The battle to win a fairer deal for North East arts and cultural organisations will come to Parliament today when representatives from the region put their case to MPs.
They will demand an end to a funding system which means arts organisations in the North East receive just £5.59 a year for each of the region’s residents, compared to £21.33 per head in London.
The problem is partly a result of the way national funding body Arts Council England is managed - with major offices in Manchester and London but none in the North East, MPs will be told.
Leaders of the North East Culture Partnership, which represents the regions councils as well as universities, arts and heritage organisations and businesses, are to give evidence to the Culture, Media and Sport Select Committee at a hearing in the House of Commons.
The partnership’s co-chairs, John Mowbray, former president of North East Chamber of Commerce, and Coun David Budd, Member for Culture at Middlesbrough Council, will tell MPs that they want to work with Arts Council England to help it find ways of devolving funding to regional level so that organisations with local knowledge can help determine how it is distributed.
They will also argue that it is essential the whole of England benefits from organisations which are based in London but receive high levels of funding on the basis that they are “national” bodies.
The pair are also set to argue that that there should be funding for projects which involve artistic innovation and creative risk - rather than simply funding organisations based on the size of the audience they attract.
Coun Budd said: “The North East Culture Partnership is passionate about the role that arts and heritage play in the life of the region and its economy.
“We are taking on strategic brokerage, partnership and leadership roles and believe that more regionally devolved Arts Lottery funds and decision making would create significantly more impact for communities in the North East.”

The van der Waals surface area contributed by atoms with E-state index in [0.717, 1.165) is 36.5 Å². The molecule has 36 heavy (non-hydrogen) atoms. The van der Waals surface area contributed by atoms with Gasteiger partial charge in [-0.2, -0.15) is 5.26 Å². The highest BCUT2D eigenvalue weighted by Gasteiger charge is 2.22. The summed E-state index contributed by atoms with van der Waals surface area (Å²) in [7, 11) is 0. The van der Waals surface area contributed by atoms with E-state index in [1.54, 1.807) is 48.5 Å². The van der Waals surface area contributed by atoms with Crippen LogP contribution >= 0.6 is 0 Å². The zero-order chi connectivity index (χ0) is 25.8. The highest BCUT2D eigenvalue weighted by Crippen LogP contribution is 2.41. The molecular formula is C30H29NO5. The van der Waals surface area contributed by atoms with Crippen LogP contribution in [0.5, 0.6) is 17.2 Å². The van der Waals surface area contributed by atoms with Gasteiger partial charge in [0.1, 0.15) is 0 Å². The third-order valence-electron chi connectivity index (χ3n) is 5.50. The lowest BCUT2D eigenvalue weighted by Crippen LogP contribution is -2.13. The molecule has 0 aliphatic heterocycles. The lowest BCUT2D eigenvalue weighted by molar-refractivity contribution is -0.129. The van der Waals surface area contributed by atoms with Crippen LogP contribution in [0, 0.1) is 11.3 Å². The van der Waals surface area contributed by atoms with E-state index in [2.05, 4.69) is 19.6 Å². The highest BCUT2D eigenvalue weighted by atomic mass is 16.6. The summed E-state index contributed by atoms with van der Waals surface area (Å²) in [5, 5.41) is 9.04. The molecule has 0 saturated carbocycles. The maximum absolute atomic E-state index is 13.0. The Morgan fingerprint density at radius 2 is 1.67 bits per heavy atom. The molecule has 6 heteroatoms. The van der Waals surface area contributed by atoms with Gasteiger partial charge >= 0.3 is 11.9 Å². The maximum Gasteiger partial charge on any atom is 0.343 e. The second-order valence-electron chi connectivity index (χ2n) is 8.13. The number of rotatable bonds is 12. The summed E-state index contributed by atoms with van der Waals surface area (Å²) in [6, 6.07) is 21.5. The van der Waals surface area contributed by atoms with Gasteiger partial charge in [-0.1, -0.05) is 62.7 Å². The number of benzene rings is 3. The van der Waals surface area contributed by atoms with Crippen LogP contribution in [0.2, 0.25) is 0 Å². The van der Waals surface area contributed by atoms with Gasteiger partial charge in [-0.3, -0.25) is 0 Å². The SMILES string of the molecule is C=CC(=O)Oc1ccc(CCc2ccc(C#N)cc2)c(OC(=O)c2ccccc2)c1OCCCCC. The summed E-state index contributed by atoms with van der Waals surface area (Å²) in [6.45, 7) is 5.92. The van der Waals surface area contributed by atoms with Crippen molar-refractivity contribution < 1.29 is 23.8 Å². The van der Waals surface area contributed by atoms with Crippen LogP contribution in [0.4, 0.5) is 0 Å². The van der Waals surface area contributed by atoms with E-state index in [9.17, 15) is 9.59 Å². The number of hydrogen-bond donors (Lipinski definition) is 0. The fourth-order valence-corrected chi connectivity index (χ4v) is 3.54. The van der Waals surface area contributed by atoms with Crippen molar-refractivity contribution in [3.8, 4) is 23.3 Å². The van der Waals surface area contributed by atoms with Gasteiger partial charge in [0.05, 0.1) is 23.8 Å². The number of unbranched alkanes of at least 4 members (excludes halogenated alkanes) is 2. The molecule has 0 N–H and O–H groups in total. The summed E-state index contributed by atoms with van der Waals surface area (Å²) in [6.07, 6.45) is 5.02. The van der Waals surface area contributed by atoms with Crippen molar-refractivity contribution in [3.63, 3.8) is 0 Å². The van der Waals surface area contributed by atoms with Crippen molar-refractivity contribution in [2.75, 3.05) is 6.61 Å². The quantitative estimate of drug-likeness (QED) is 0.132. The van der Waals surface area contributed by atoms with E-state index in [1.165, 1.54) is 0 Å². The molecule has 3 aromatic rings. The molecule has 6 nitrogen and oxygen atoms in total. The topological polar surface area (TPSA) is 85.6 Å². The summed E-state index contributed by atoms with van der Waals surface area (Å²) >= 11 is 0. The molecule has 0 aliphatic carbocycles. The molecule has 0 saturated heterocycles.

MPs on the Culture, Media and Sport Select Committee are looking into the work of Arts Council England and will publish their findings later in the year.
The North East Culture Partnership was invited to give evidence in person after submitting written evidence earlier in the year, along with a range of other arts bodies.
North East Theatres and actors’ union Equity told MPs that the concentration of resources in London and the south was not only unfair but also damaged the economy.
It followed the publication last year of a report by academics including Peter Stark, professor of cultural policy and management at Northumbria University, which warned that London receives £563.9m a year in culture funding from the Government and the Arts Council while the rest of the country gets £205.1m.
The study, backed by senior arts figures including Melvyn Bragg and producer David Puttnam, also found that the North East had received £86.22 per head in arts lottery funding since 1995, while Londoners received £165.
Actors’ union Equity highlighted the economic importance of the arts in its written submission, telling MPs: “An independent Economic Impact Assessment of 10 of the North East’s leading cultural organisations showed that £4.06 of GVA is generated within the region for every pound of subsidy received.”
However, it said it would have concerns about simply cutting funding for the South to shift money North.